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Coronavirus drug ‘flops’ in Chinese trial

But the drugmaker points to problems with how the drug was tested

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Photo (c) sittithat tangwitthayaphum - Getty Images
While there are high hopes for the potential coronavirus (COVID-19) treatment drug remdesivir, a clinical trial in China cast doubt on its effectiveness, with researchers calling it a “flop.”

Researchers say it made no difference in mortality, with actually slightly more of the patients taking the drug dying than the patients taking a placebo. But Gilead Science, the company making the drug, cautions against a rush to judgment.

The company notes the trial was not completed because it could not enroll enough participants. A spokesperson for the drugmaker said the results from the Chinese trial cannot “enable statistically meaningful conclusions.”

The company also took issue with how the drug was administered, saying it’s designed to be taken early in the disease, not after the virus has taken over a patient’s lungs. It plans to release the results of its own clinical trial next week.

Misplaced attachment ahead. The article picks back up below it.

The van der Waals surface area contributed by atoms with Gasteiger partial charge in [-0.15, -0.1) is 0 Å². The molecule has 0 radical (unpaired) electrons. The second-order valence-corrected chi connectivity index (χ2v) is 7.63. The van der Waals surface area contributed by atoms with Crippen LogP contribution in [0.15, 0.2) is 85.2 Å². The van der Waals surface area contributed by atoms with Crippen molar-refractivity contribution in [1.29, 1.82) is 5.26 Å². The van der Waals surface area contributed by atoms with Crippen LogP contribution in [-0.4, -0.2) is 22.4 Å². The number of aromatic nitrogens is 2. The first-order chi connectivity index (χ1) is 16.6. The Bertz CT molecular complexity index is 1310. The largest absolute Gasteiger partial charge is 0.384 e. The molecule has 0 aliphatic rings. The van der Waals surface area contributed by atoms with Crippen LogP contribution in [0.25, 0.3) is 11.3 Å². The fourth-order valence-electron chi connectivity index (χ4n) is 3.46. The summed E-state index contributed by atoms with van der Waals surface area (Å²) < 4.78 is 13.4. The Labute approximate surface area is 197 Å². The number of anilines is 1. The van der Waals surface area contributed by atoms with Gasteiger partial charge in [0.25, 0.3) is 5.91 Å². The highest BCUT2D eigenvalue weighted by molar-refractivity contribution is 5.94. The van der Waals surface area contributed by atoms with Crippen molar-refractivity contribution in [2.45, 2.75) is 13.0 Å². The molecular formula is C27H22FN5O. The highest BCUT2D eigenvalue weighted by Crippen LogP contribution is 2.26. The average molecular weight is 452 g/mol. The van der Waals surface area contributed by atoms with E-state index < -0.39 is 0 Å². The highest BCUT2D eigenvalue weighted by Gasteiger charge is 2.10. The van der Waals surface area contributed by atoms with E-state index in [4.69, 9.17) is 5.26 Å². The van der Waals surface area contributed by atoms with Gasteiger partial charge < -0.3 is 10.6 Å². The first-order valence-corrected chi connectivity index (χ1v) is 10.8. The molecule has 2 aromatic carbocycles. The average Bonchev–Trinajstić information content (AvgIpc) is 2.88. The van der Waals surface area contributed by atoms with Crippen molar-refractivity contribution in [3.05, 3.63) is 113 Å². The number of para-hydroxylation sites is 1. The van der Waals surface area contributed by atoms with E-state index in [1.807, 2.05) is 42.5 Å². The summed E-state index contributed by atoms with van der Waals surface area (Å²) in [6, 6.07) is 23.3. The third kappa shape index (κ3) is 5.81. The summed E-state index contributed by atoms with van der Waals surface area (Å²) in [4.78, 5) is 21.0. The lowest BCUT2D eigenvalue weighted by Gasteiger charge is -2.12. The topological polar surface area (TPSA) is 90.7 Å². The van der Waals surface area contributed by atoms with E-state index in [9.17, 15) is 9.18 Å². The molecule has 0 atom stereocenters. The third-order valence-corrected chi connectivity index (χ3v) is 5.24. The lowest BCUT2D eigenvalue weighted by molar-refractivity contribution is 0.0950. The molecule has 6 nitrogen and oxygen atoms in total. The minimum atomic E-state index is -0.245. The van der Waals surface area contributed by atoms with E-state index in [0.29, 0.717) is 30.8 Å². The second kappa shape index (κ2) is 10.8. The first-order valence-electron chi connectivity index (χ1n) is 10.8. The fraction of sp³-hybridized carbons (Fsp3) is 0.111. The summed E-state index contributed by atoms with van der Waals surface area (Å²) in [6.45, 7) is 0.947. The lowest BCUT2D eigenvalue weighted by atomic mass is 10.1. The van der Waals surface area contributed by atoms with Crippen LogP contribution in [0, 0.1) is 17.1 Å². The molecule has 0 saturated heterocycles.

Again, that trial may be called into question because there is no placebo -- all the patients in the study are taking remdesivir. The National Institutes of Health (NIH) is also conducting a clinical trial using the double-blind placebo method, the gold standard when it comes to testing a drug’s effectiveness. Those results are expected in late May.

Last week, medical publisher STAT Newspublished comments from a researcher in the Gilead trial at the University of Chicago. The comments, made in a video conference with other researchers, reported positive results from all but two of the patients taking remdesivir.

Other drugs

Remdesivir is not the only drug in development as a potential treatment for COVID-19. Ely Lily CEO David Ricks told The Wall Street Journal that his company has been experimenting with a drug made from antibodies of patients who recovered from the virus. The company plans to start testing the drug this summer.

Ricks said the treatment could “dramatically reduce viral load in people either about to get sick, or who are sick or even hospitalized.” He suggested that, if the drug proved effective, it could be available by the fall, when the virus is expected to make another appearance.

Also this week, the Food and Drug Administration (FDA) gave the go-ahead for a clinical trial at Columbia University that will determine the effectiveness of blood plasma from COVID-19 survivors in alleviating symptoms. The study is funded by Amazon.

The concept has been around for years and has proved effective in helping people recover from or avoid other diseases.

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